EU approves US approach to safeguard transatlantic data flows

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The European Commission released a decision approving the implementation of the EU-US Data Privacy Framework, requiring more strict protocols for the U.S. government.

The European Union unveiled its decision to implement the joint EU-US Data Privacy Framework Monday, representing a major step in transatlantic data protection for digital information flows, absent federal regulation in the U.S.

Data privacy laws in the EU are notably more stringent than in the U.S., and recent major legal decisions finding that European citizen data transfers handled by U.S. tech companies did offer a sufficient level of protection concurrent with EU data privacy law.

The EU announcement signals that following an analysis conducted by the European Commission, it determined that existing U.S. data privacy governance –– specifically a 2022 executive order restricting U.S. government surveillance practices and an accompanying Department of Justice redress mechanism––are safe enough to support EU citizen data transfers.

The framework and decision both place major responsibility on the U.S. government to protect EU citizens’ personal data. 

U.S. companies will be eligible to join the EU-U.S. Data Privacy Framework by committing to comply with privacy obligations, including the deletion of personal data when no longer necessary for its initial purpose. 

“The new EU-U.S. Data Privacy Framework will ensure safe data flows for Europeans and bring legal certainty to companies on both sides of the Atlantic,” said Ursula von der Leyen, the President of the EU. “Today we take an important step to provide trust to citizens that their data is safe, to deepen our economic ties between the EU and the U.S., and at the same time to reaffirm our shared values. It shows that by working together, we can address the most complex issues.”

The decision to implement the framework touts the independent redress group, the Data Protection Review Court, formed by President Joe Biden in response to EU regulators’ needs for stronger protections for European data. 

“Today’s announcement represents the culmination of years of close cooperation between the United States and the European Union, and affirms the strength of our transatlantic relationship founded on our shared democratic values and vision for the world,” Biden said in a statement released Monday. “The decision reflects our joint commitment to strong data privacy protections and will create greater economic opportunities for our countries and companies on both sides of the Atlantic.”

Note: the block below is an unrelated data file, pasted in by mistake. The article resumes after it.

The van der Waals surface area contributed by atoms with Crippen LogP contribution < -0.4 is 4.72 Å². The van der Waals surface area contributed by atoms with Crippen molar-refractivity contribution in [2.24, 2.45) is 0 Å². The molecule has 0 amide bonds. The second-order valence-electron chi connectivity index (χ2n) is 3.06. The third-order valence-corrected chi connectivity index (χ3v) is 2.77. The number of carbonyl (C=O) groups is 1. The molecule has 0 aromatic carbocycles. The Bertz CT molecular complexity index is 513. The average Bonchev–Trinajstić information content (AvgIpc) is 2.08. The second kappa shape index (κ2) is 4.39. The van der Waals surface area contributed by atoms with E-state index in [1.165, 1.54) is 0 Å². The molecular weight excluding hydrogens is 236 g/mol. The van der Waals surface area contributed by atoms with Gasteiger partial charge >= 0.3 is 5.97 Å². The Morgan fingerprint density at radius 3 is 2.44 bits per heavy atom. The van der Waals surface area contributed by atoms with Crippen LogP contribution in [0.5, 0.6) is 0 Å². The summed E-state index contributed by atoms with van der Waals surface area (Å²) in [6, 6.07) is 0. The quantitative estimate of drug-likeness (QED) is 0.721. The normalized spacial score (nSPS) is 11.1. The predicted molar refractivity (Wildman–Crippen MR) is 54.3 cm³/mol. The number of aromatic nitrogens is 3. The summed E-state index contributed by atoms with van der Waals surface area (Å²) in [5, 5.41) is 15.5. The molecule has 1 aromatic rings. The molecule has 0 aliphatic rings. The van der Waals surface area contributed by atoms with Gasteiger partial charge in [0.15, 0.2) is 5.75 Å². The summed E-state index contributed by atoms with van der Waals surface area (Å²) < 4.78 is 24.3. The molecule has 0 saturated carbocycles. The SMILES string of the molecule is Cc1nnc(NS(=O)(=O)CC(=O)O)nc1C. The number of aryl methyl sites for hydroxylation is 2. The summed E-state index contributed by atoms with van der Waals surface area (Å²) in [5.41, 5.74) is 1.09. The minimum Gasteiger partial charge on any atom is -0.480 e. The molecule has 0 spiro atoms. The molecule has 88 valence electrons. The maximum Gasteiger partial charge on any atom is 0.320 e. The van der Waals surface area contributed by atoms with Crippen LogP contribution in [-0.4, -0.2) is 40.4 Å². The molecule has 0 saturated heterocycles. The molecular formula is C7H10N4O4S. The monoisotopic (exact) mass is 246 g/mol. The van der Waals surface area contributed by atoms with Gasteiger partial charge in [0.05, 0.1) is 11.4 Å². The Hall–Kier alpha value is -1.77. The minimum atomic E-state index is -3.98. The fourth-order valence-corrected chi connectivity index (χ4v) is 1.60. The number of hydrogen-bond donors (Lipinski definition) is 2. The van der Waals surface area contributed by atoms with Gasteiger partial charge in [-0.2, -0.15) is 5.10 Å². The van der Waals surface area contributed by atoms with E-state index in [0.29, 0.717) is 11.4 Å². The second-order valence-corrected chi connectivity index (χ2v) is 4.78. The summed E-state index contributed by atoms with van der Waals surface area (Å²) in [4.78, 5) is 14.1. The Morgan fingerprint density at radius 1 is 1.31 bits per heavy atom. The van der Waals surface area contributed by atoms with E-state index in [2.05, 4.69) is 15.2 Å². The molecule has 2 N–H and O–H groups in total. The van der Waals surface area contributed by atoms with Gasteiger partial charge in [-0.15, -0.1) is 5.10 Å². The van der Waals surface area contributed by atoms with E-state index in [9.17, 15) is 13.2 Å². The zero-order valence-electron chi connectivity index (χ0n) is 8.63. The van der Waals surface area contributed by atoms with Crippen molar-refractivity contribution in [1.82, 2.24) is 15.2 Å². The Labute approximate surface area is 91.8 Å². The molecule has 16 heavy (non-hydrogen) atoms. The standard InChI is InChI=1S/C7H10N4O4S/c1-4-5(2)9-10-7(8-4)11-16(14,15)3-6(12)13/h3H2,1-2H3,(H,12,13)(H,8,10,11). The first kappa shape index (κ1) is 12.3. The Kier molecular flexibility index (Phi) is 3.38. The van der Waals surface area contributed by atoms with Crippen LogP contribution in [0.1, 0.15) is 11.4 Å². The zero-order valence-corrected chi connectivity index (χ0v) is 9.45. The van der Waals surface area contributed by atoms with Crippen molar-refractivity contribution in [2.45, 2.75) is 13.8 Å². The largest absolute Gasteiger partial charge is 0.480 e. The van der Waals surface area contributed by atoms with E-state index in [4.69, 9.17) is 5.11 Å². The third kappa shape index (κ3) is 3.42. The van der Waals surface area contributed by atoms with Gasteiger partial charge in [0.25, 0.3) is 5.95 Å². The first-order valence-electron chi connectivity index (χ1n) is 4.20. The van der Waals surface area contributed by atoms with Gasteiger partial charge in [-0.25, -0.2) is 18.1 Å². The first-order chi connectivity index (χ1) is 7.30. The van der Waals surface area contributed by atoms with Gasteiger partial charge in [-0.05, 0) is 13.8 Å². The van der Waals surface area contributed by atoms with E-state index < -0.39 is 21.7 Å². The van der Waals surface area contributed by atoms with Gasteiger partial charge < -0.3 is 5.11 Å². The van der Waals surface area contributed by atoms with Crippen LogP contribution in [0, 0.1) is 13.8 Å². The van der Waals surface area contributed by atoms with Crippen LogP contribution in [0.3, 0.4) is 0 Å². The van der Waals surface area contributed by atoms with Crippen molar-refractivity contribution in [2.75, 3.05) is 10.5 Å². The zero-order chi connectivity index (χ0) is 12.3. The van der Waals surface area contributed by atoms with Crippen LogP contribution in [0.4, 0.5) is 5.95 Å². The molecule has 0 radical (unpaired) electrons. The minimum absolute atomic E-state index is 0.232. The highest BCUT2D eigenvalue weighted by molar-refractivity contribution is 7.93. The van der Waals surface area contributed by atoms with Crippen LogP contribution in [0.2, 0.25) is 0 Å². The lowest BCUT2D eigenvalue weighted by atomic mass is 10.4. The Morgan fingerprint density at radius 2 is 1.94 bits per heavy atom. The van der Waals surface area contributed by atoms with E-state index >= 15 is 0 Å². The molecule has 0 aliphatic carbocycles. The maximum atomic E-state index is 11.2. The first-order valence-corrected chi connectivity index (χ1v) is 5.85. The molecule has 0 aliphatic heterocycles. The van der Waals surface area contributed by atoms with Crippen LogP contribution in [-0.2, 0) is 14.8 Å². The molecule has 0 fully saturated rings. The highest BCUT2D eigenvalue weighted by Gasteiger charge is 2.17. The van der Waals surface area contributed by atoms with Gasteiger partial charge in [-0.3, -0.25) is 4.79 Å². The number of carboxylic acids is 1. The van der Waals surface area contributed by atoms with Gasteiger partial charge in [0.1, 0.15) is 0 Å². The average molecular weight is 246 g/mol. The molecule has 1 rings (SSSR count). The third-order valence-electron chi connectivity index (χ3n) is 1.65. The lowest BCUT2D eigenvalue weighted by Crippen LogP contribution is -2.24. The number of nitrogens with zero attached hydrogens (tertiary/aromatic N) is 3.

U.S.-based firms can expect more clarity after years of uncertainty in this decision, according to Caitlin Fennessy, vice president of the International Association of Privacy Professionals. Fennessy told Nextgov/FCW that U.S. businesses have clearer guardrails for doing business in the EU.

“What it means for technology companies, and a really broad array of companies, is that there is a lot more certainty and a lot more assurance that they can partner with EU companies, that they can do business in the EU without running afoul of EU Data transfer rules,” Fennessy said.

With the adequacy assessment approved, U.S. companies will not need to conduct transfer impact assessments, which gauge the level of security the U.S. government places on international data transfers. 

Companies working within the joint Data Privacy Framework will commit to security procedures that act as a solution for impact mechanisms and assessments. 

“​​Going forward, I would expect a whole number of companies, likely thousands, to join, self-certify to the new data privacy framework and use that as their transfer mechanism rather than something like standard contractual clauses,” Fennessy said.

Stricter data privacy compliance is lacking in domestic U.S. law. Fennessy noted that these international accords heighten the importance of privacy protections in general, but that while these accords prompt change in government conduct, data privacy regulation within the private sector will come with legislation. 

“There will continue to be concerns about the seriousness with which the U.S. takes privacy issues,” she said. “I think at this stage the U.S., among its democratic allies, is one of the only countries without a comprehensive federal privacy law. So I expect continued pressure and interest in moving on forward.”